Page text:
From these principles was derived that unconquerable firmness shown by Gregory, which We, with the help of God, will study to imitate, resolved to defend at all costs the rights and prerogatives of which the Roman Pontificate is the guardian and the defender before God and man. But it was the same Gregory who wrote to the patriarchs of Alexandria and Antioch: When the rights of the Church are in question, “we must show, even by our death, that we do not, through love of some private interest of our own want anything contrary to the common weal” (Registr. V, 41). And to the Emperor Maurice: “He who through vainglory raises his neck against God Almighty and against the statutes of the Fathers, shall not bend my neck to him, not even with the cutting of swords, as I trust in the same God Almighty” (Registr. V, 37). And to the Deacon Sabinian: “I am ready to die rather than permit that the Church degenerate in my days. And you know well my ways, that I am longsuffering; but when I decide not to bear any longer, I face danger with a joyful soul” (Registr. V, 6 (IV, 47)).
Such were the fundamental maxims which the Pontiff Gregory constantly proclaimed, and men listened to him. And thus, with Princes and peoples docile to his words, the world regained true salvation, and put itself on the path of a civilization which was noble and fruitful in blessings in proportion as it was founded on the incontrovertible dictates of reason and moral discipline, and derived its force from truth divinely revealed and from the maxims of the Gospel.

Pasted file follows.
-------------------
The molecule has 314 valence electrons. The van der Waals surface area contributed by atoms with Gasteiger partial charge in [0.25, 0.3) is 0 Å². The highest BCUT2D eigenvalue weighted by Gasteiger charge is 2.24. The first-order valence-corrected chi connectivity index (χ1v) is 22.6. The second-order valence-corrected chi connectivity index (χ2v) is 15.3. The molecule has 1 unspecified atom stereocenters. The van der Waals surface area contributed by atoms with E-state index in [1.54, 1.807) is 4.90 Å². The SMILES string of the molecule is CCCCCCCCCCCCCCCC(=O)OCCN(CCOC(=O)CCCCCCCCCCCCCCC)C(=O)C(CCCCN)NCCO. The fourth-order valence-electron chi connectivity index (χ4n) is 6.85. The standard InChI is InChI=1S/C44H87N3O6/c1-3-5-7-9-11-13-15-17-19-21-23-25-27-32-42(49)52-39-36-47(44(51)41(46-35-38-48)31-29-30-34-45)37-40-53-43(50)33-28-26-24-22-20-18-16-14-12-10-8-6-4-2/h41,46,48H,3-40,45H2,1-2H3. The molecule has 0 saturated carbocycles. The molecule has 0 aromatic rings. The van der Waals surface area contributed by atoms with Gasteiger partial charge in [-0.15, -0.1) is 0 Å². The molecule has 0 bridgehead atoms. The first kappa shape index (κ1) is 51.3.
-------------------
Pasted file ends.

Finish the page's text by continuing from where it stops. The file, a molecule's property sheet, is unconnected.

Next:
Times of Saint Gregory and the contemporary world
But in those days the people, albeit rude, ignorant, and still destitute of all civilization, were eager for life, and this no one could give except Christ, through the Church, who “came that they may have life and have it more abundantly” (John 10, 10). And truly they had life and had it abundantly, precisely because as no other life but the supernatural life of souls could come from the Church, this includes in itself and gives additional vigor to all the energies of life, even in the natural order. “If the root be holy so are the branches,” said St. Paul to the Gentiles, “and thou being a wild olive art ingrafted in them, and art made partaker of the root and of the fatness of the olive tree (Rom 11, 16-17).